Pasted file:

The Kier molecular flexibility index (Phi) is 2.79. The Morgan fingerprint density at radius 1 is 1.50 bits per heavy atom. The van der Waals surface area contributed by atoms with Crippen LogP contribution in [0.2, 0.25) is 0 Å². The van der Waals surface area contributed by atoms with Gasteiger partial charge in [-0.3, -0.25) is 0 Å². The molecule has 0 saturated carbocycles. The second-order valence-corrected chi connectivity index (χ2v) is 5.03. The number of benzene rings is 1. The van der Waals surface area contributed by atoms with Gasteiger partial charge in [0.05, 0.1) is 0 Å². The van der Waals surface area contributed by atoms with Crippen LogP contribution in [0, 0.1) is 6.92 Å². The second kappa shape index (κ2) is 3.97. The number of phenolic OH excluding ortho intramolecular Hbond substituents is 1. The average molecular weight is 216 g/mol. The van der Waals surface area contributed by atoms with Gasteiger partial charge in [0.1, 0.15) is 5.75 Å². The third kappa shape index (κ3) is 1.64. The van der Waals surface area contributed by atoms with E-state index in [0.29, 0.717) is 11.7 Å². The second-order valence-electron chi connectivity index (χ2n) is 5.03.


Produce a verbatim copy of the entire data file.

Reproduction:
The Kier molecular flexibility index (Phi) is 2.79. The Morgan fingerprint density at radius 1 is 1.50 bits per heavy atom. The van der Waals surface area contributed by atoms with Crippen LogP contribution in [0.2, 0.25) is 0 Å². The van der Waals surface area contributed by atoms with Gasteiger partial charge in [-0.3, -0.25) is 0 Å². The molecule has 0 saturated carbocycles. The second-order valence-corrected chi connectivity index (χ2v) is 5.03. The number of benzene rings is 1. The van der Waals surface area contributed by atoms with Gasteiger partial charge in [0.05, 0.1) is 0 Å². The van der Waals surface area contributed by atoms with Crippen LogP contribution in [0, 0.1) is 6.92 Å². The second kappa shape index (κ2) is 3.97. The number of phenolic OH excluding ortho intramolecular Hbond substituents is 1. The average molecular weight is 216 g/mol. The van der Waals surface area contributed by atoms with Gasteiger partial charge in [0.1, 0.15) is 5.75 Å². The third kappa shape index (κ3) is 1.64. The van der Waals surface area contributed by atoms with E-state index in [0.29, 0.717) is 11.7 Å². The second-order valence-electron chi connectivity index (χ2n) is 5.03.